Vicious dog laws lose their teeth

SANDUSKY Taylor Street resident Deb Rogers fought back tears as she described the brutal pit bull at
Sandusky Register Staff
May 24, 2010

SANDUSKY

Taylor Street resident Deb Rogers fought back tears as she described the brutal pit bull attack on her 10-year-old baby, Chloe.

Chloe is Roger's Yorkshire terrier. The small dog was tethered May 1 to Rogers' back patio when it was mauled by a neighbor's pit bull. Chloe lost her right eye and suffered skull punctures and two cracked ribs. Chloe now bumps into objects she can no longer see.

"She was crying and she was shaking," Rogers said. "She was just shaking so bad and blood was dripping everywhere."

This apparent unprovoked attack reinvigorates the debate about vicious dog laws and whether pit bulls are naturally vicious. Two things are certain -- pit bull ownership in Erie County is on the rise and the laws are difficult to enforce.

In 2006, there were 188 pit bulls registered with the Erie County dog warden. Since January, 151 have been registered.

"Those are the ones that are registered so they're generally good owners," said Erie County Dog Warden Barb Knapp, adding that the breed's popularity is due to their power and vicious reputation. "There's a lot out there that aren't tagged."

Vicious dog ordinances in Ohio municipalities vary as to the degree of enforcement on the breed and the court system has not clarified how far cities can go to ban dogs most often associated with attacking animals and young children.

In the 2006 case of Toledo v. Tellings, a Toledo man challenged a local ordinance that classifies the pit bull as a vicious breed.

The case was appealed to the Ohio Supreme Court, which put a stay on Ohio's pit bull and vicious dog ordinances, which experts say means laws classifying the breeds as vicious still apply.

But, as a result of the U.S. Sixth District Court of Appeals in Toledo's ruling on this case, Sandusky laws classifying the pit bull as a vicious dog have been amended on the grounds that they are unconstitutional because they label the breed as vicious instead of addressing the actions of individual dogs.

"That's what the court was saying," said Sandusky Law Director Don Icsman. "You can't just label them because they were born a certain breed. It's about the actions of a dog, not what it is when it's born."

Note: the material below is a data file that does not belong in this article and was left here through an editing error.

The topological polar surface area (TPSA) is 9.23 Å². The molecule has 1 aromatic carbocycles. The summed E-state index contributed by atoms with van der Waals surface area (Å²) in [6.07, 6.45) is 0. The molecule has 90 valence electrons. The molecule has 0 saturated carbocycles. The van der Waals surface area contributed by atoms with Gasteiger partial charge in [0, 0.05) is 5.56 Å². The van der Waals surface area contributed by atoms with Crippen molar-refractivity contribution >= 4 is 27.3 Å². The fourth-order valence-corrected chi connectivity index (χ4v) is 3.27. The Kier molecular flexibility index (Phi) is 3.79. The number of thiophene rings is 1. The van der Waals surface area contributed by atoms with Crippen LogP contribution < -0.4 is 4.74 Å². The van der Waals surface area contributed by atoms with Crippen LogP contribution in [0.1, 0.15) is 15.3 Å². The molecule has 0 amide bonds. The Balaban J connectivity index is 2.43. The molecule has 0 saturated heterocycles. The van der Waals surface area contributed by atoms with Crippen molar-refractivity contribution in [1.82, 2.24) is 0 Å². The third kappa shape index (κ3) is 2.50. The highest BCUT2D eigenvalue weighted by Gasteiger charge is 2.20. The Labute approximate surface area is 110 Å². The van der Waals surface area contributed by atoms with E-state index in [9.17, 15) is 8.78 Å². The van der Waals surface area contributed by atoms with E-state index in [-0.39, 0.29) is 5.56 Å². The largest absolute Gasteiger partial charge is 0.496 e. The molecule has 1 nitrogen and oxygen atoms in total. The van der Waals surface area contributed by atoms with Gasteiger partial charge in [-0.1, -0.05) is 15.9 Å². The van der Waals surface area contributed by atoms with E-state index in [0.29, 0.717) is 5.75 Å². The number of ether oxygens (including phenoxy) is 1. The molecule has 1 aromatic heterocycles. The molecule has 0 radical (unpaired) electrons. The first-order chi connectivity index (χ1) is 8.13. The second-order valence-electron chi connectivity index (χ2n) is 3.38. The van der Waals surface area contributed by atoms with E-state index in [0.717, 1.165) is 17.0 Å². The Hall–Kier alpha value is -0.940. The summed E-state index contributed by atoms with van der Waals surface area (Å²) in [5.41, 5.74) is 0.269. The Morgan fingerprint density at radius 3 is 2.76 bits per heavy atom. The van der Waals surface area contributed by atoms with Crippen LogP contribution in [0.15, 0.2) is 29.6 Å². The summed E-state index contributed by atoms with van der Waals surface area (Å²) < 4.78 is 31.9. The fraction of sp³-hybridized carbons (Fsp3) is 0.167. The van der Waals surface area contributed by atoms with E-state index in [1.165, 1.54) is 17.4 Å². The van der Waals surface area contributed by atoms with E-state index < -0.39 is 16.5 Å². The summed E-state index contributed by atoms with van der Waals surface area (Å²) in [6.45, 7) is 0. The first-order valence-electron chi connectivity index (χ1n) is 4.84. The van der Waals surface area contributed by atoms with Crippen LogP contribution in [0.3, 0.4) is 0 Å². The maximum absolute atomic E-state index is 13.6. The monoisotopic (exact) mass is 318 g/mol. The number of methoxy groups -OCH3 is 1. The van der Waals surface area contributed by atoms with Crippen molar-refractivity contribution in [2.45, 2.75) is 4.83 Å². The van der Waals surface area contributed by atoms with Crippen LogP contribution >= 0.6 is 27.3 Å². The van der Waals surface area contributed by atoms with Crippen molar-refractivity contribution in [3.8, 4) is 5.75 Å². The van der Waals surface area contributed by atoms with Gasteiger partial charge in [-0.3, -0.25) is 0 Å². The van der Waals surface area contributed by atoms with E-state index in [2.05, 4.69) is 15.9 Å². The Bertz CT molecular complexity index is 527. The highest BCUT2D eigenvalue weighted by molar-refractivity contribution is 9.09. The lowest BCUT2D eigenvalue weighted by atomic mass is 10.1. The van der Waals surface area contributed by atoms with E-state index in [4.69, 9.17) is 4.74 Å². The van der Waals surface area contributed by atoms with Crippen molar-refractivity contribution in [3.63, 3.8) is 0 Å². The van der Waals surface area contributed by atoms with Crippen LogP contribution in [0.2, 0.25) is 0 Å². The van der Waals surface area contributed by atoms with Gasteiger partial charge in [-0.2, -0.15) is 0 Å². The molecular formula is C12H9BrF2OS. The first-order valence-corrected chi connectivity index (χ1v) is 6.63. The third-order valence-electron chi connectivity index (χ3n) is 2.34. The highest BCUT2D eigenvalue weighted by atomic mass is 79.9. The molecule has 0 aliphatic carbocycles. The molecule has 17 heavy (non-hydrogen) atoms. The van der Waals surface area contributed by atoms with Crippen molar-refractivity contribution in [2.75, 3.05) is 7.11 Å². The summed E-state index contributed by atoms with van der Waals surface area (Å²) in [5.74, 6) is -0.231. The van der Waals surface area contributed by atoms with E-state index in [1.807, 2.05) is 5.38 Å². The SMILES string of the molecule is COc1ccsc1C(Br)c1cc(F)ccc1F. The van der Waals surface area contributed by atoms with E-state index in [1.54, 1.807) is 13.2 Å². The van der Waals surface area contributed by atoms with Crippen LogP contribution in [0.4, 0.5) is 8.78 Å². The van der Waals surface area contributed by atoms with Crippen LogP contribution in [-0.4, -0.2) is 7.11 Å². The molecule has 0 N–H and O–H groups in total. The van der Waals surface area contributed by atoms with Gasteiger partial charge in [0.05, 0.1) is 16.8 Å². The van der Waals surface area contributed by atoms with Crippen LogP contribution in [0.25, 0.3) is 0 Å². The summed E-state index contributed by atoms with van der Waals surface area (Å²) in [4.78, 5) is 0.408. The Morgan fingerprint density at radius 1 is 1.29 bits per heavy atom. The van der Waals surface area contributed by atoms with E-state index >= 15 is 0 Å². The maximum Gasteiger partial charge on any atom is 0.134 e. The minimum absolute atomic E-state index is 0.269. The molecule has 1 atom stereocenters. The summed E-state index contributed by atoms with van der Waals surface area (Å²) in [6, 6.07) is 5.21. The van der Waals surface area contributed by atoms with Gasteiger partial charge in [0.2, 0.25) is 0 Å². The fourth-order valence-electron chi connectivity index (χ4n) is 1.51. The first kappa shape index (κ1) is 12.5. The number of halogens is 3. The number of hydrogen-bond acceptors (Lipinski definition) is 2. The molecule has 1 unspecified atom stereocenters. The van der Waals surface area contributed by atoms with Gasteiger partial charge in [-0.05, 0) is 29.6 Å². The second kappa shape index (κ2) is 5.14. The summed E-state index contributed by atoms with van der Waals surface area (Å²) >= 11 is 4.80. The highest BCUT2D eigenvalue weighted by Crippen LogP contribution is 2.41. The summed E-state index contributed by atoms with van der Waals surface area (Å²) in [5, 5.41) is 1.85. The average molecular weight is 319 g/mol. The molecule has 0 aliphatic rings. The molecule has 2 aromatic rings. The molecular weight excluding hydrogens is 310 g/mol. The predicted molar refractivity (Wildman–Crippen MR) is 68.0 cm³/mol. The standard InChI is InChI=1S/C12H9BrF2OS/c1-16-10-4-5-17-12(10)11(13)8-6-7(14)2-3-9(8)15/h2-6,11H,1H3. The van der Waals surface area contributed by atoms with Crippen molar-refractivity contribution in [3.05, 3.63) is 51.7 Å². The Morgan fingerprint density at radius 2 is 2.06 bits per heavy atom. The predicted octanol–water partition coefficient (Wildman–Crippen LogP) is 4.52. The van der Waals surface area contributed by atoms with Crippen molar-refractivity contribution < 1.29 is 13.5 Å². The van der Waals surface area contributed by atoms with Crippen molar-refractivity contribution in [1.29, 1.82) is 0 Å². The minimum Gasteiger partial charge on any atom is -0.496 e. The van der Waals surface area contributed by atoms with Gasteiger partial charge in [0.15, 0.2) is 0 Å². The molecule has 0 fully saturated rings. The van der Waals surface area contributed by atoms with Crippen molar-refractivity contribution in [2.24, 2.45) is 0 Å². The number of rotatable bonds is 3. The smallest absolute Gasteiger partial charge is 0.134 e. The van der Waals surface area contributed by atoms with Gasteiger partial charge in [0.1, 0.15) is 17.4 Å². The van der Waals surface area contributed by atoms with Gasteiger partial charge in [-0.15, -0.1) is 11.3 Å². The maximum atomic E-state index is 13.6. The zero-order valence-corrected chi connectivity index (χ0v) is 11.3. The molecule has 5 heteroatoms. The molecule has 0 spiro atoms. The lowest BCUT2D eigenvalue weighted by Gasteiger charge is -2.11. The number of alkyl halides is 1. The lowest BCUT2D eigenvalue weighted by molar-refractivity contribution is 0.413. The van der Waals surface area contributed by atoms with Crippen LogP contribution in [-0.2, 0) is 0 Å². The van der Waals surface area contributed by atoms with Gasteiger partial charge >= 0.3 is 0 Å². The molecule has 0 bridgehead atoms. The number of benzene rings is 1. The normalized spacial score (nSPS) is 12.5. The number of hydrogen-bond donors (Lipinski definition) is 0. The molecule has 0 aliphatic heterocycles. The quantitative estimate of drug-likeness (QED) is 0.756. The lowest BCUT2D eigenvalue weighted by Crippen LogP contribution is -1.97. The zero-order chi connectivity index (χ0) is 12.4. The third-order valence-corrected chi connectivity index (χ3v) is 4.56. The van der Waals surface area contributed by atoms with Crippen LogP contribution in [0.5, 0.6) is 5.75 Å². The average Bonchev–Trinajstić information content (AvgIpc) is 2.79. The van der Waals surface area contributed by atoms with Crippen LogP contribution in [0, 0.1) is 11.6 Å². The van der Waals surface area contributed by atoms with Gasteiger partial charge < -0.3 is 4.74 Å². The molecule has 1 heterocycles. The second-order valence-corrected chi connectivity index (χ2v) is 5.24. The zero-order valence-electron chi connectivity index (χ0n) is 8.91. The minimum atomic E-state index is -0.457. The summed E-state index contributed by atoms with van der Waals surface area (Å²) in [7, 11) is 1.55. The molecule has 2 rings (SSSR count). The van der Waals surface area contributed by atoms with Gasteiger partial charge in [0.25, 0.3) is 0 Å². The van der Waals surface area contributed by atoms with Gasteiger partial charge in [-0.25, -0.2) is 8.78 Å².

The pit bull that attacked Chloe was a 9-month-old female named Peaches who belonged to Roger's neighbor, Michelle Burdue-Rothgate.

Burdue-Rothgate's husband Craig opened the kennel that May 1 afternoon to feed Peaches when she darted across the unfenced yard and attacked Chloe.

Peaches was put to sleep the next day.

The only charges Knapp said she could charge Burdue-Rothgate with were for having a dog at large and for not having a dog license, both misdemeanors.

Burdue-Rothgate was found guilty Monday in Sandusky Municipal Court for both. She was not penalized, but agreed to pay for Chloe's $1,632 veterinarian bill.

Icsman said enforcing dog-related ordinances has been a challenge for Sandusky since budget cuts forced the city to do away with its animal control officer.

"The police are overworked as well," he said. "They're trying to do the enforcement of this along with the dog warden and Erie County."

Lucas County Dog Warden Tom Skeldon, regarded as a local expert on pit bulls, says this is an example of why pit bulls generally do not make good pets.

"I'm sure there are some that have become good pets, but as a rule that isn't the kind of breed I would suggest people get as a pet," Skeldon said.

Pit bulls were originally bred in the mid-1800s to help butchers take down and kill livestock by locking its strong jaws around an animal's head and dragging it to the ground. They have since been used in dog fighting.

That's why Skeldon says a pit bull's inherited tendency towards violence can surface at any time without warning no matter how it's raised.

"You can't make a leopard change his spots," he said.

Still, Rogers' recent experience has not soured her on the pit bull breed.

Her son Brian, 26, owns a pit bull that he has raised since it was a puppy.

"He's a big baby," Rogers said. "The family is real comfortable with it."